As Andrew Morse ‘96, a distinguished media executive, wrote in a sentimental 2011 Sun piece, “I still have such great reverence for The Cornell Daily Sun.”
In an exercise of deep contrast, in November of last year, one Reddit user wrote: “Why do these kids treat every article like a blog post. I’ve never seen a university paper so unprofessional and simply hard to read.” Another wrote in 2018: “In my opinion 90% of the newspaper is irrelevant to every day student life, uninteresting, or intentionally provocative.”
During my time writing for the paper, I have been fortunate to receive favorable reviews from faculty and other University stakeholders. As a reader of the other columns, I have also found a number of columnists discerning and thoughtful.
I was thinking about this. I work and work and work, accomplish milestones and finish projects for this job — yet, so much of the time it leaves me feeling listless. How come? Looking back on it, I’ve gotten a lot done, I’ve implemented changes, and arguably some of them have been successes, but not once have I considered that progress until now.
The Serbian tennis star, who was detained in Australia and ultimately barred from entry into the Australian Open, is the latest high-profile athlete to find himself at the heart of a culture war firestorm over vaccine denialism. The media has shouted him down for two weeks, his fellow anti-vaxxers for two years, and it seems that here we find ourselves stuck.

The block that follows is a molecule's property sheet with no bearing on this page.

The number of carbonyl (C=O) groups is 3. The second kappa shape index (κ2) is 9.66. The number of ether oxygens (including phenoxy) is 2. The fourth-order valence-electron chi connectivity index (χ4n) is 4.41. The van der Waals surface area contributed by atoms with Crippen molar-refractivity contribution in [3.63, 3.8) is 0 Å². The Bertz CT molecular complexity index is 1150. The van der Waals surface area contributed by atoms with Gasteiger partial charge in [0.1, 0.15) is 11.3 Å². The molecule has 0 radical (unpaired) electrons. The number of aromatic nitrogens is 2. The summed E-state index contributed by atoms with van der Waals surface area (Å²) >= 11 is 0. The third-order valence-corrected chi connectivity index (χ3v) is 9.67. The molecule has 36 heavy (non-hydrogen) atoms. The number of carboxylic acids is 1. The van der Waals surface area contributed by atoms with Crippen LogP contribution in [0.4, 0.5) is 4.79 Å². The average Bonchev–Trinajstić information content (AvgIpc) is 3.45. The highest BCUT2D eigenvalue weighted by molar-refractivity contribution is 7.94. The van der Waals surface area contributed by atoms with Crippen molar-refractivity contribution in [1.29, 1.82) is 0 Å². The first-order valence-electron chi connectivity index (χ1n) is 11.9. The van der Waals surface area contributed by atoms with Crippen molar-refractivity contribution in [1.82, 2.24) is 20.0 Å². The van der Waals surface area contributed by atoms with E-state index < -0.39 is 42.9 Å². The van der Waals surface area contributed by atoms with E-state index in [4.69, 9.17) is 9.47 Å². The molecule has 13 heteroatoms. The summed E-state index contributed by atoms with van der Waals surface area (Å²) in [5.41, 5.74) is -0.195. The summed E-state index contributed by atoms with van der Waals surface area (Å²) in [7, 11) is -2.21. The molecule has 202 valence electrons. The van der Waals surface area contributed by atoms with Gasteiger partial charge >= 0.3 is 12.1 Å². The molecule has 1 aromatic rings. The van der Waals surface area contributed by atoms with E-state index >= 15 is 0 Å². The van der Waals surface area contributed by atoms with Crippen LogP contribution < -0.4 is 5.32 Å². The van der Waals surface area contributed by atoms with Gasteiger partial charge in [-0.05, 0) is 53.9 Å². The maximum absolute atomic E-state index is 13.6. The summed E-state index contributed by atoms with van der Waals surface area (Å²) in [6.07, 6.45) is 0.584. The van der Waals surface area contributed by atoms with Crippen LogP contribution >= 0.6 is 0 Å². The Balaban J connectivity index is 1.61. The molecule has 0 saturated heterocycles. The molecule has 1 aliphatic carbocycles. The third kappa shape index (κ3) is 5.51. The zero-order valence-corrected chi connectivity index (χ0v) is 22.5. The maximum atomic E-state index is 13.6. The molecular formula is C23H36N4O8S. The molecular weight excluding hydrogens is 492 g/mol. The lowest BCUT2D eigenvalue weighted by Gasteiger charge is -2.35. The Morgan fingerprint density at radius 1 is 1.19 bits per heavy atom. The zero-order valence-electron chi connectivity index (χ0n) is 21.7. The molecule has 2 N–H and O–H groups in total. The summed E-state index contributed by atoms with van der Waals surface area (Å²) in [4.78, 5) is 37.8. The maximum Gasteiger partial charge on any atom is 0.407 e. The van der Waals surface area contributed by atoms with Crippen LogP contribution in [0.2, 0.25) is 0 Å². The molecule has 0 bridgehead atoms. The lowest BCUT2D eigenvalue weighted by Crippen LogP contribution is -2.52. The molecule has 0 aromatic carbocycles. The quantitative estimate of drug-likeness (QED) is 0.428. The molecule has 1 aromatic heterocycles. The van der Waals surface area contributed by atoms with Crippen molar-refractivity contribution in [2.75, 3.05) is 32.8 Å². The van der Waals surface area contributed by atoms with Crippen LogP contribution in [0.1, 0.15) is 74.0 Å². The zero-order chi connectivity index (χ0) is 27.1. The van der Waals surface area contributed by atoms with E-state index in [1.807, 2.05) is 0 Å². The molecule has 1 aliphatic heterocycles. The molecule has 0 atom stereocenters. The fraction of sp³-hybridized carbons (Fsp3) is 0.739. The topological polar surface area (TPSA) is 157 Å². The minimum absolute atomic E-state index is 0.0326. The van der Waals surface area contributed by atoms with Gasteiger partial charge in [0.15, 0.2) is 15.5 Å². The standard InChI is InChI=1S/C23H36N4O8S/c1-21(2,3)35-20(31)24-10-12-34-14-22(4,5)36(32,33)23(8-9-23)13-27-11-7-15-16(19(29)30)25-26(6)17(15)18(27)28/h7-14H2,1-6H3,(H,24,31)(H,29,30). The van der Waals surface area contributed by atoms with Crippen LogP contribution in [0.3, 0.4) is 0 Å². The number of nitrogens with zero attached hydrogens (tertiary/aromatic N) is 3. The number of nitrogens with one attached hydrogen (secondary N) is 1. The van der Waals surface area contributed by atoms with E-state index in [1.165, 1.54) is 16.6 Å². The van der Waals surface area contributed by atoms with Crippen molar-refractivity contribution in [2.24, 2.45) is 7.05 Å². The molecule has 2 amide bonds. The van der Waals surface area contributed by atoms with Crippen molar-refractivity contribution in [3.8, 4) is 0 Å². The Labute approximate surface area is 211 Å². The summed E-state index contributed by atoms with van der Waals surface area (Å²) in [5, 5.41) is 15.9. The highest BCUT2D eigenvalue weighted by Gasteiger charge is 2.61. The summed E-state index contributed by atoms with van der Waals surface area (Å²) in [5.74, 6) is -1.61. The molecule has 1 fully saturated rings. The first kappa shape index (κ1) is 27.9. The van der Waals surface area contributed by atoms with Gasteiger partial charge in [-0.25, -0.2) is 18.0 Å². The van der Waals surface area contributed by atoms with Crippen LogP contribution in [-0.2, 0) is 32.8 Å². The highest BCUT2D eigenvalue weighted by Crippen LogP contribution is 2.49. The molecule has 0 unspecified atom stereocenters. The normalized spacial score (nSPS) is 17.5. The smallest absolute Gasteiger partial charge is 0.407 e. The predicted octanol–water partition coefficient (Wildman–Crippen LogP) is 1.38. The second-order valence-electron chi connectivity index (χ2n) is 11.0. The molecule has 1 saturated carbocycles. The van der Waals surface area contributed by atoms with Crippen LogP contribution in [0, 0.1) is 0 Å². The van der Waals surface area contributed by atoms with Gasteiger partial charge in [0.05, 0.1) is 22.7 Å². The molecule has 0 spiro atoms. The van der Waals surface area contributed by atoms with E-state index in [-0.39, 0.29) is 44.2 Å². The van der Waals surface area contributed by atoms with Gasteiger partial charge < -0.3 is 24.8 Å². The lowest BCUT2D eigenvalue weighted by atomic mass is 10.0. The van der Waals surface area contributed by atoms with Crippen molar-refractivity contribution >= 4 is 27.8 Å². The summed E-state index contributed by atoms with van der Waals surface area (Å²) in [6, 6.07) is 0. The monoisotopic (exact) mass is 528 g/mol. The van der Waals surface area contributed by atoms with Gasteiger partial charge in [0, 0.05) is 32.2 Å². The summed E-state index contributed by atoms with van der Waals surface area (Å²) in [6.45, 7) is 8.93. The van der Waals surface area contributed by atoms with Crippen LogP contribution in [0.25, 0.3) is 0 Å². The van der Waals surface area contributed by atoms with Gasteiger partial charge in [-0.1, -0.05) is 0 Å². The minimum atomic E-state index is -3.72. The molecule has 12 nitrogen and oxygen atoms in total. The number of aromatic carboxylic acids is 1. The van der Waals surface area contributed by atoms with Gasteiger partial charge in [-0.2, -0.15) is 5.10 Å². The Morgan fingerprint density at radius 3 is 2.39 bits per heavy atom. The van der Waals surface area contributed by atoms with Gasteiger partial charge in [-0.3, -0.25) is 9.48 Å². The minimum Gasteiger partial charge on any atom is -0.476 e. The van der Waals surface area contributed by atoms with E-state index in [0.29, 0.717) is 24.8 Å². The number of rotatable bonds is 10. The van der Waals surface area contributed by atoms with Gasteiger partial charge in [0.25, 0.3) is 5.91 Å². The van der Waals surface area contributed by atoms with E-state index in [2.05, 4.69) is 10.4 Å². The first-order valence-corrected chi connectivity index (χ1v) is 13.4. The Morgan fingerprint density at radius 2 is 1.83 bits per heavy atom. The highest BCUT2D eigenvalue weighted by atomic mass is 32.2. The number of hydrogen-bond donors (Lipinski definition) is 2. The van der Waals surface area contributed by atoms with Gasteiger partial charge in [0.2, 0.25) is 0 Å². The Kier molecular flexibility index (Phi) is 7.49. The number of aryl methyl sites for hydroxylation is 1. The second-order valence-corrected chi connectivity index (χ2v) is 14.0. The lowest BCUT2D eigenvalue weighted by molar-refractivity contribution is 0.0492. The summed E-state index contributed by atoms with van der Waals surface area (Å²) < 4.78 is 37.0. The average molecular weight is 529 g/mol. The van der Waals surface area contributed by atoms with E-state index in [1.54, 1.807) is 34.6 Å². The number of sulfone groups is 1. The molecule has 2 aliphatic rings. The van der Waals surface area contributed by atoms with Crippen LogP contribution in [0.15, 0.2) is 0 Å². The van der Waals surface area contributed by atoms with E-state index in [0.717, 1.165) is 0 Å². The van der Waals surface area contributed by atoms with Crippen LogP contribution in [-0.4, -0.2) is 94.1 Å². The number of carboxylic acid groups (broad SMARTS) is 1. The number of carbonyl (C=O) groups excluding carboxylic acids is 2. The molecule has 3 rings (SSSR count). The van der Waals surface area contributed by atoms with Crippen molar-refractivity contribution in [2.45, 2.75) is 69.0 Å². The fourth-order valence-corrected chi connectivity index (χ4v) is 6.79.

Such dramas, captivating as they may be, have brought us no closer to mending our bitter political divides. The antidote to our insufferable culture war is dreadfully boring: empathy. But, crucially, the ability to express it need not mean sacrificing our ideals to political moderation.
Cornell promises that its students can usher in a better world in the face of cultural and political strife. Tell that to a first-week freshman and their eyes will sparkle.
Warning: The following content contains sensitive material about suicide. I used to believe that empathy was the key to unity without understanding what it meant. So in my sophomore spring I did Empathy, Assistance, and Referral Service training, the on-campus peer counseling system, and last week I attended the first meeting of Education 2610, also known as Intergroup Dialogue Project. In EARS training and in IDP, we did active listening exercises in pairs. One person would talk for three minutes without the other responding.
Last week, laid out in the center of the Arts Quad were five sets of sets of flags, each displaying a number. Heading each display was the name of a different nation: Iraq, Syria, Palestine, Somalia and Sudan. These signs, placed there by Cornell Amnesty International as a part of the Week of Action, counted the number of refugees displaced from each nation, and were designed to raise awareness about the hardships faced these millions. On Wednesday night, nearly all of the 250 flags were removed from the ground and scattered throughout North Campus. And it is very difficult to understand why.